Johann Sebastian Bach – Goldberg Variations, BWV 988 – Baroque Music


Johann Sebastian Bach, the masterful composer of the Baroque period has produced some marvellous works in his lifetime like the Toccata and Fugue in D minor. But, nothing comes near to the Goldberg Variations, which takes nothing short of wizardry to compose this classical work of art. Bach specifically wrote the variations for Harpsichord and the variations are based on the primary piece known as the Aria. There are thirty [30] variations and they are completely different from the Aria Bach composed.

What is Aria?

Bach composed the Aria in the form of a Sarabande meant to compliment the dance interests of the Baroque period. It is meant to be soft music and has a simple time signature with the ¾ time. Aria is melodious and has a compelling bass line. The Aria is now presented with heavy ornamentation or with the same tone as Bach intended it to be. The variations are all based on the compelling bass line of the Aria and the Aria itself is repeated at the end of playing the thirty variants. Here are the 30 Variations that are together known as Goldberg Variations.

Goldberg Variations

List of Goldberg Variations

Variatio 1. a 1 Clav.

Varatio 2. a 1 Clav.

Varatio 3. Canone all’Unisono. a 1 Clav.

Varatio 4. a 1 Clav.

Varatio 5. a 1 o vero 2 Clav.

Varatio 6. Canone all seconda. a 1 Clav.

Varatio 7. a 1 o vero 2 Clav. al temp di Giga

Varatio 8. a 1 Clav.

Varatio 9. Canone all Terza. a 1 Clav.

Varatio 10. Fughetta. a 1 Clav.

Varatio 11. a 2 Clav.

Variatio 11. a 2 Clav.

Variatio 12. a 1 Clav. Canone alla Quarta in moto contrario

Variatio 13. a 2 Clav.

Variatio 14. a 2 Clav.

Variatio 15. Canone alla Quinta. a 1 Clav.: Andante

Variatio 16. Ouverture. a 1 Clav.

Variatio 17. a 2 Clav.

Variatio 18. Canone alla Sesta. a 1 Clav.

Variatio 19. a 1 Clav.

Variatio 20. a 2 Clav.

Variatio 21. Canone alla Settima

Variatio 22. a 1 Clav. alla breve

Variatio 23. a 2 Clav.

Variatio 24. Canone all’Ottava. a 1 Clav.

Variatio 25. a 2 Clav.: Adagio

Variatio 26. a 2 Clav.

Variatio 27. Canone alla Nona. a 2 Clav.

Variatio 28. a 2 Clav.

Variatio 29. a 1 ô vero 2 Clav.

Variatio 30. a 1 Clav. Quodlibet

Aria da Capo

Why did Bach named his works as Goldberg Variations?

During the time of Bach, there lived a Count named Kaiserling. He was not a healthy person and often suffered with sleep deprived nights. In such times, he used to ask young Goldberg to play the Harpsichord for him. When on an occasion Kaiserling met Bach, he asks Bach to compose a soothing music that can fill the air with cheerfulness. Now, Bach had the idea of trying out Variations of his works and he believed that this was the right chance to experiment. Bach completed the works and it was the duty of Goldberg to play them every time the Count asked them for. Kaiserling was cheerful indeed when he heard the variations and he even proclaimed them to be ‘his’ variations. As the first performance of his Variations was given by Johann Gottlieb Goldberg, they became popular as the Goldberg Variations.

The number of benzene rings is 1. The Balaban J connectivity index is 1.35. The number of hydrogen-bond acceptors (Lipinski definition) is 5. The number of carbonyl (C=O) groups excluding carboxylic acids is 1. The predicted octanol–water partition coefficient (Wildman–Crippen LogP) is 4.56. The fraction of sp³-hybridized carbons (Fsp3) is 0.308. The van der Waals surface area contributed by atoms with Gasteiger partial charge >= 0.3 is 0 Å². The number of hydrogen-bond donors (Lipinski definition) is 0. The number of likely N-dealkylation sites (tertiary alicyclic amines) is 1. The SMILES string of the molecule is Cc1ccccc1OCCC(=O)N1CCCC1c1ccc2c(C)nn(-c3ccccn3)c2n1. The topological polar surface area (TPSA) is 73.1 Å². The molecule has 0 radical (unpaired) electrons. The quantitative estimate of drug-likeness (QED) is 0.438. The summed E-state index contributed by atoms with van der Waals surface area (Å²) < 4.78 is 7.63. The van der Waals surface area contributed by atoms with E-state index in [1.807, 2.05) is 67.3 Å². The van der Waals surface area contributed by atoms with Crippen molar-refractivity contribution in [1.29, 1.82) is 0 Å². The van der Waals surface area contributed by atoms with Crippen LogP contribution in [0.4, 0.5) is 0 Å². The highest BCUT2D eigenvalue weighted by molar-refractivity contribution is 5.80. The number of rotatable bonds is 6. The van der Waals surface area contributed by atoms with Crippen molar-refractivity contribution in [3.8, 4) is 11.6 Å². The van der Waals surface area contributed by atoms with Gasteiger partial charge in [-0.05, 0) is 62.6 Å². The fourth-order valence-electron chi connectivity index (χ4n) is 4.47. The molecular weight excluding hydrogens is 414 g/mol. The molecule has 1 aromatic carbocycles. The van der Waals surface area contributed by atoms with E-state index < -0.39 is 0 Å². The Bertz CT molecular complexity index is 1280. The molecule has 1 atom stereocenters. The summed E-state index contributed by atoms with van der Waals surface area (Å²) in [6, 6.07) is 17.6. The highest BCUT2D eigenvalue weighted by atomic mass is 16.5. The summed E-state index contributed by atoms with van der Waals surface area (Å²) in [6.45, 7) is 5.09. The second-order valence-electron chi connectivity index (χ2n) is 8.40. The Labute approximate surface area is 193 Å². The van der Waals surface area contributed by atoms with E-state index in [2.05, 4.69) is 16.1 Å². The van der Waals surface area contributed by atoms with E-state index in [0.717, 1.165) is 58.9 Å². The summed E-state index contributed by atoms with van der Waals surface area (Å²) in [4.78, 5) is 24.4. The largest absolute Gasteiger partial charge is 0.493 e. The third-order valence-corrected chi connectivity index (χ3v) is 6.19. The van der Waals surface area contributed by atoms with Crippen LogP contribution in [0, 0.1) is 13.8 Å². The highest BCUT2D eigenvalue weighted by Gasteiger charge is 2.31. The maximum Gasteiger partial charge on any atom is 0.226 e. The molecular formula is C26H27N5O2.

Although, there are many critics and historians who agree that Goldberg at that age should not or would not have the capabilities with the Harpsichord to perform the complex variations composed by Johann Sebastian Bach.

Why was Bach inspired to take upon the variations of Aria?

George Firderic Handel was a contemporary of Bach, who had an Aria with 64 variations associated to them. The Variations were small and were based on the bass line of his Aria. Bach might have understood the effectiveness of the variants if they were produced in a larger scale than the eight measure length produced by Handel. So, when the time was fit Bach developed on his Aria and produced the variants that were of thirty two measures each.

The Goldberg Variations are published in the year 1741.

The work of Bach was so sophisticated that most of the Harpsichordists hesitated to take upon the work. However, it was Glenn Gould who re-introduced the magic of the variations at the age of 22 when he played them for Columbia Records. Gould’s recording in the year 1955 became a masterpiece and people were curious about learning the complicated nature of the Goldberg Variations.

In the modern world, many have tried their hand to produce the magnificent composing of Bach and many have succeeded, while many have faltered. Interestingly, many have tried it in a piano which makes it far more difficult as Harpsichord to explain simply is a traditional instrument with two keyboards. However, there is a grace is using the piano as it produces new sounds for the notes and mastering the Goldberg Variations means mastering the instrument. Such was the sophistication of Bach, but his works are melodious, graceful and the listener would transcend into a new plain joyfully involved in the notes that came forth.

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